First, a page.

To be sure, not every Schweitzer initiative sailed through the session. His effort to close the significant tax loopholes primarily used by large corporations and out-of-staters made it out of the Senate, but failed in the House. His bill to tighten ethics rules and stop legislators from going through the so-called “revolving door” to become lobbyists never even made it out of the Senate (don’t be surprised if this one shows up on a ballot soon).
As “lead dog” on the Demo team, Schweitzer became the focus of Republican wrath and frustration at their precipitous fall from power. But as the session wore on—and the Schweitzer victories piled up—the tenure of the Republican complaints went from marginally credible to high-pitched whining to over-the-edge threats. House Republican floor leader Mike Lange, normally a fairly level-headed guy, told his caucus to “kick it in the governor’s face.” Meanwhile, fellow Repub leader Roy Brown went after Schweitzer for using his plane to fly a legislator back to Helena from her dying mother’s bedside.
The results from those two actions are a clear indication of how futile such threats and charges from the GOP have become: The bill Lange wanted to “kick” passed when a GOP representative bolted from the party line in favor of his constituents’ concerns, and the legislator whom Schweitzer flew back to Helena told the press no one forced her to return to Helena. “I had missed enough days to make it bother me,” Rep. Virginia Small-Eastman, D-Lodge Grass, said. “I thought he was good to me and my family.”
But while Schweitzer deserves praise for his successes, they couldn’t have happened without some tremendous help from the Demo leaders in the House and Senate. Senate President Tester steered his majority through a minefield of spending requests to hold the line on the budget—a significant accomplishment considering the long line of interests, from education to health care, that have been slashed by Repub majorities through the years of their domination.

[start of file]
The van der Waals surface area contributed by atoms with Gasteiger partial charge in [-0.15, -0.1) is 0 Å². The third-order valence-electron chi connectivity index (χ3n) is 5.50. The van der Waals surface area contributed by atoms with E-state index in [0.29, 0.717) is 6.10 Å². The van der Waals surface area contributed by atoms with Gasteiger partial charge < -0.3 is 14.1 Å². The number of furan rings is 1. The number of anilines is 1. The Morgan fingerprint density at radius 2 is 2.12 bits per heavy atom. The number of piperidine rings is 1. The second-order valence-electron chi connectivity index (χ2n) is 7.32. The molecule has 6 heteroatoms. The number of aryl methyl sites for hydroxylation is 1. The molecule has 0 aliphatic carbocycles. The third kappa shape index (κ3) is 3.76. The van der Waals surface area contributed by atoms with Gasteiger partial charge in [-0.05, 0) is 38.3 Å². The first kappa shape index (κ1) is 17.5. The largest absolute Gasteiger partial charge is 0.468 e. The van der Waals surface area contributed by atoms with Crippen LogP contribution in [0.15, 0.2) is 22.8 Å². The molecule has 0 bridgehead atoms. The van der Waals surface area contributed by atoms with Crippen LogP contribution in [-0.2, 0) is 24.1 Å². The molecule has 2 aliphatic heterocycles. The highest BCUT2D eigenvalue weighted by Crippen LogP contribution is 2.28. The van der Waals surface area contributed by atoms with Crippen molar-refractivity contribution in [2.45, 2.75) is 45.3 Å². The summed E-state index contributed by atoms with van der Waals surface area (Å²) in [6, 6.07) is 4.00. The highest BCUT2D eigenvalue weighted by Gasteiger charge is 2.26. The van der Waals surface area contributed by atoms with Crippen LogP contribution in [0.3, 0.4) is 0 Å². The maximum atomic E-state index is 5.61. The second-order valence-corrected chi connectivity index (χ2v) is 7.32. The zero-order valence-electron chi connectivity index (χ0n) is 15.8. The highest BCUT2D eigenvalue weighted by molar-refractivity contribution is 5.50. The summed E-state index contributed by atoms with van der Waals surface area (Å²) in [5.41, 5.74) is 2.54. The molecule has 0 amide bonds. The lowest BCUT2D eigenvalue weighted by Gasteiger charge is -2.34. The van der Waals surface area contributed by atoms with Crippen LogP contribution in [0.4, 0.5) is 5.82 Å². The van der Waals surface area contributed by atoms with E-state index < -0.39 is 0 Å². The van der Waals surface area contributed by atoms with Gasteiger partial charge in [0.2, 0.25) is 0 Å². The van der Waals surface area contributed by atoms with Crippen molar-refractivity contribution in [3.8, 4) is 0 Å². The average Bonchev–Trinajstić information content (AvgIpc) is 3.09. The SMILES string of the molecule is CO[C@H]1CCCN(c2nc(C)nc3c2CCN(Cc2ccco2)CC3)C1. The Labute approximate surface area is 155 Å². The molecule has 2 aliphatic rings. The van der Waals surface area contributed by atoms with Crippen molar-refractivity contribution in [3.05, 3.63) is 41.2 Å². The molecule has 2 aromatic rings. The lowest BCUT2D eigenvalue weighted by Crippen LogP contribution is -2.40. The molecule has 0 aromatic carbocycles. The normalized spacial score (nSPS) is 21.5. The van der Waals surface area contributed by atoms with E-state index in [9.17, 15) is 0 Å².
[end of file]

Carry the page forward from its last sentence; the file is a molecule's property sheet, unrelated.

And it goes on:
House Demo Leader Dave Wanzenreid of Missoula, who was denied his rightful place as speaker of the House by Republican shenanigans at the beginning of the session, went on to rally his troops and hold the Demos together on their votes—which anyone familiar with Demo voting patterns can tell you was just about miraculous. That he did it without resorting to partisan extremism says a great deal about Wanzenreid’s ability and demeanor, and lays waste the accusations the Repubs used to justify their move to keep him from being speaker.
When all is said and done, Schweitzer and his Demos come out smelling like roses. Their Repub counterparts, however, came out looking like skunks, just out to raise a stink. If that image doesn’t change, Sen. Tester’s “sayonara” may go far beyond “good-bye” at session’s end.
When not lobbying the Montana Legislature, George Ochenski is rattling the cage of the political establishment as a political analyst for the Independent. Contact Ochenski at email@example.com.